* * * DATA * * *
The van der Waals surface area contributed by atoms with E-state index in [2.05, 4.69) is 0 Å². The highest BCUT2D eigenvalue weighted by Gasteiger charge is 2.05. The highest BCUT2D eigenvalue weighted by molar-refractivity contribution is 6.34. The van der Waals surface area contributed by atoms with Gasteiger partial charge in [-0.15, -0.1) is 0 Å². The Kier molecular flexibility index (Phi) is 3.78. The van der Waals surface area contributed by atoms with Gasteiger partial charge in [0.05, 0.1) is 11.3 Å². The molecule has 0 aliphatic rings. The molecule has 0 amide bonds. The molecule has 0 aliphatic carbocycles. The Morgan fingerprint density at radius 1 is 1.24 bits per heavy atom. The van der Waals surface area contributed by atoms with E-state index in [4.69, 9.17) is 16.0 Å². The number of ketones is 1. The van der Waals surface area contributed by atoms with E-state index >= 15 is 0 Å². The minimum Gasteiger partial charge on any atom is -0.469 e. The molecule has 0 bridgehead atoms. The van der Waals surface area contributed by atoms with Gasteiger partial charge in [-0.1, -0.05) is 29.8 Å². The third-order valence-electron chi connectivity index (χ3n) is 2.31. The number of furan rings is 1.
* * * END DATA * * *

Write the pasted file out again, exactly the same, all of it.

The van der Waals surface area contributed by atoms with E-state index in [2.05, 4.69) is 0 Å². The highest BCUT2D eigenvalue weighted by Gasteiger charge is 2.05. The highest BCUT2D eigenvalue weighted by molar-refractivity contribution is 6.34. The van der Waals surface area contributed by atoms with Gasteiger partial charge in [-0.15, -0.1) is 0 Å². The Kier molecular flexibility index (Phi) is 3.78. The van der Waals surface area contributed by atoms with Gasteiger partial charge in [0.05, 0.1) is 11.3 Å². The molecule has 0 aliphatic rings. The molecule has 0 amide bonds. The molecule has 0 aliphatic carbocycles. The Morgan fingerprint density at radius 1 is 1.24 bits per heavy atom. The van der Waals surface area contributed by atoms with E-state index in [4.69, 9.17) is 16.0 Å². The number of ketones is 1. The van der Waals surface area contributed by atoms with E-state index >= 15 is 0 Å². The minimum Gasteiger partial charge on any atom is -0.469 e. The molecule has 0 bridgehead atoms. The van der Waals surface area contributed by atoms with Gasteiger partial charge in [-0.1, -0.05) is 29.8 Å². The third-order valence-electron chi connectivity index (χ3n) is 2.31. The number of furan rings is 1.